It began with an observation by a blogger. She observed that most bloggers whose work she read were young (she meant younger than thirty, I think) and she wondered why this was.
'Where are the older bloggers?' she opined. Then followed responses from a huge range of perspectives. I found myself laughing wryly as another blogger reassured her that she had been blogging for many years and thought herself 'a veteran'; at the ripe old age of twenty-nine. A couple of people thought that the internet was the wrong forum for older people. I was relieved and encouraged to read an earnestly expressed rebuttal of that particular point of view: someone else thought that the 'older blogger' still had something to say and often had a viewpoint that was 'relevant and interesting' even to a younger audience. Yes, really.
I was challenged to 'find my voice' and 'not be afraid to speak up' and 'embrace new technology' in order to join the throng of online writers despite my advancing years.
There followed a lengthy discussion on whether older bloggers had a significant contribution to make to 'the Blogosphere' or whether they should gracefully move aside and make way for the freshness, innovation and vigour of youth.
Patronising? Well, I'll let you decide.
I don't feel old, you know. I know I'm fast approaching fifty, I know my knees ache after a long walk, and I know that the little line between my eyebrows doesn't go away when I stop scowling any more, but those things don't make me redundant, do they? When I write, can you tell how old I am? Don't answer that, perhaps. Maybe age is a good thing? The wisdom of the Greyhair, and all that?
It doesn't matter.
Maybe age brings wisdom, maybe it doesn't. Maybe I know things now that I didn't know at thirty three. Maybe I've forgotten important things that I knew at twenty-nine.
The most startling, life changing thing you ever read on the internet could be written by a child or an octogenarian.
The truth is that God gave each one of us a voice. Every last one of us. Young and old, fat or thin, black or white, left or right handed. We use our voices to express ourselves in a million different ways; we are endlessly creative for the sole reason that He is the Creator and He made us in His image. To some of us He gave words to play with and the desire to share our words with others. Some of us build our personalised castles in the air online and carve out our little niches on the internet. We have an idea, write a blog post and we press publish. People sometimes read it, and sometimes they don't.
So if there's a discrepancy between the way I see myself and how other people see me, well, whatever, as the youngsters say, haha. God says I'm not too old, and I'll go with that.
He's led me to this place, to the point of sitting here right now taptaptapping on my keyboard (yes! I mastered this newfangled technology and even know how to access the marvellous Interweb!) and telling anyone who will listen to me what the world looks like from where I am.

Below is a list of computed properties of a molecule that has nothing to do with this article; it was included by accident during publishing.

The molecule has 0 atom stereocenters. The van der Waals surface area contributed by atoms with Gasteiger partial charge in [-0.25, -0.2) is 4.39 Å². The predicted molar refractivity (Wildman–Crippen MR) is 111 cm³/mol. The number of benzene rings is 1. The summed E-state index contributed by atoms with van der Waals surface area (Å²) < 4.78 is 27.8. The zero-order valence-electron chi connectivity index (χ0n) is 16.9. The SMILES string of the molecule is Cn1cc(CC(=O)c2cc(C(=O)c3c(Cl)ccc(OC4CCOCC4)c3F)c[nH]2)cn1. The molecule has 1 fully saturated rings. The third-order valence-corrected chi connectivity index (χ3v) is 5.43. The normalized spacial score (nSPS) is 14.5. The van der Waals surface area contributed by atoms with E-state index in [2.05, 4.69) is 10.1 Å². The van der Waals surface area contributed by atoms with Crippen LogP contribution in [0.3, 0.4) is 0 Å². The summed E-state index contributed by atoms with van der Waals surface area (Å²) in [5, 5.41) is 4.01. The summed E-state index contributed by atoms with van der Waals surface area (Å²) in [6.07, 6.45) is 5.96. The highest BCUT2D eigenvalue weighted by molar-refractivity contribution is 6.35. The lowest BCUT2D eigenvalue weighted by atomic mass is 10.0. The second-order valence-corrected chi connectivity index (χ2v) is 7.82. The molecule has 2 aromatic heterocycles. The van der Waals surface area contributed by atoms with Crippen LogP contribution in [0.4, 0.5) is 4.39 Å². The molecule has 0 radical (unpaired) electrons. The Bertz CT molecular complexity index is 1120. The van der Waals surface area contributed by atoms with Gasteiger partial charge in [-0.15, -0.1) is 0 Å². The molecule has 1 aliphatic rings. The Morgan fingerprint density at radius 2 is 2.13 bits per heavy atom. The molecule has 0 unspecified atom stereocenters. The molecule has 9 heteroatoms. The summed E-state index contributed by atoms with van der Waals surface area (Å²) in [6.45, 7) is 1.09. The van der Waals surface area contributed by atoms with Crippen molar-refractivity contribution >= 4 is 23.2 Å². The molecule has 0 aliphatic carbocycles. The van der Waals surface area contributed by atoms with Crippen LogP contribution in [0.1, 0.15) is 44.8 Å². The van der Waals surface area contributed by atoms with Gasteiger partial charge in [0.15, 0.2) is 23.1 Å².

I want to tell everyone what Jesus has done and is doing in my life and why He is worth loving.
I'm not qualified to do this because I'm old, and nobody is better qualified because they are young. I'm not qualified at all. My qualification comes simply from being His child. He put me together this way. I'm worth listening to because I do my best to speak His words and point away from myself and to Him. I have a right to be here because He sent me.
I could turn to the Bible and talk about Elizabeth, who gave birth to John the Baptist in later life. To Abraham and Sarah, whose aged knees surely ached badly when they knelt to play with their baby boy. I could give many examples of how God uses older people in powerful, history-making ways, but the truth is He used Mary to give birth to the Son of God when she was no more than a child herself. David slew Goliath when he was just a youth. The truth is, it doesn't matter to Him.
Age doesn't get in the way of God's plans at all. If He's got something for you to do, you're the perfect age to do it. So I'm telling myself to get on with it. After years of pottering about with my writing and watching others focus and work and edit and find book deals and hold launches and signings and all that wonderful stuff, I'm still not clear what my goal might be with my writing, and for a long time this has bothered me. Then came this online discussion, and it brought me to a very different conclusion than those of the participants.
If I have something to say, I should say it. I should say it in the best way I can because in using the gifts God has given me because I'm doing it for Him. It's a matter of obedience. I am not defined by my age, any more than I'm defined by my dress size, my exam results, the whiteness of my teeth or whether I get paid for the job I do.
I am too old to have more babies. I am too old to be an Olympic gymnast. I am too old to get into an under-18 disco, but I'm not too old for this. I am not too old to write.
So, if you saw that particular online discussion and wondered if you were past it, over the hill, superfluous - take heart. Wave your hand dismissively and say, whatever.
God has given you some words. Use them.
Helen Murray lives in Derbyshire, England, with her husband, two daughters and her mum.
As well as writing and reading, she drinks coffee, takes photographs, swims, breeds Aloe Vera plants and collects ceramic penguins.
You can also find her here: